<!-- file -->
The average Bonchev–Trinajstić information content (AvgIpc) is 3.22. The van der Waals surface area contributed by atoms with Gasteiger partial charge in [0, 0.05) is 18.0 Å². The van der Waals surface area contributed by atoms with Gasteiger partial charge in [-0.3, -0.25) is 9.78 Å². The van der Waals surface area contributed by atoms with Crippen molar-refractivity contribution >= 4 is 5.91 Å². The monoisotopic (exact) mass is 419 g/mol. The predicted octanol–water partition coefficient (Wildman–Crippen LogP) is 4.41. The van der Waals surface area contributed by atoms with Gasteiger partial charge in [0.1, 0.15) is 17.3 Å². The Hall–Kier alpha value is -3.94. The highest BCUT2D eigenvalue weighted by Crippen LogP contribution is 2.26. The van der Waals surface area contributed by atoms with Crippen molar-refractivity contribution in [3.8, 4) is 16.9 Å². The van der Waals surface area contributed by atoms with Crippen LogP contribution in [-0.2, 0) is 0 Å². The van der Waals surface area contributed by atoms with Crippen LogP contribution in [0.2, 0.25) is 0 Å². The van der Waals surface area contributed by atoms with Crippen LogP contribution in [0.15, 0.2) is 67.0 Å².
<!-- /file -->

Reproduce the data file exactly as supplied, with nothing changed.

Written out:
The average Bonchev–Trinajstić information content (AvgIpc) is 3.22. The van der Waals surface area contributed by atoms with Gasteiger partial charge in [0, 0.05) is 18.0 Å². The van der Waals surface area contributed by atoms with Gasteiger partial charge in [-0.3, -0.25) is 9.78 Å². The van der Waals surface area contributed by atoms with Crippen molar-refractivity contribution >= 4 is 5.91 Å². The monoisotopic (exact) mass is 419 g/mol. The predicted octanol–water partition coefficient (Wildman–Crippen LogP) is 4.41. The van der Waals surface area contributed by atoms with Gasteiger partial charge in [0.1, 0.15) is 17.3 Å². The Hall–Kier alpha value is -3.94. The highest BCUT2D eigenvalue weighted by Crippen LogP contribution is 2.26. The van der Waals surface area contributed by atoms with Crippen molar-refractivity contribution in [3.8, 4) is 16.9 Å². The van der Waals surface area contributed by atoms with Crippen LogP contribution in [-0.2, 0) is 0 Å². The van der Waals surface area contributed by atoms with Crippen LogP contribution in [0.2, 0.25) is 0 Å². The van der Waals surface area contributed by atoms with Crippen LogP contribution in [0.15, 0.2) is 67.0 Å².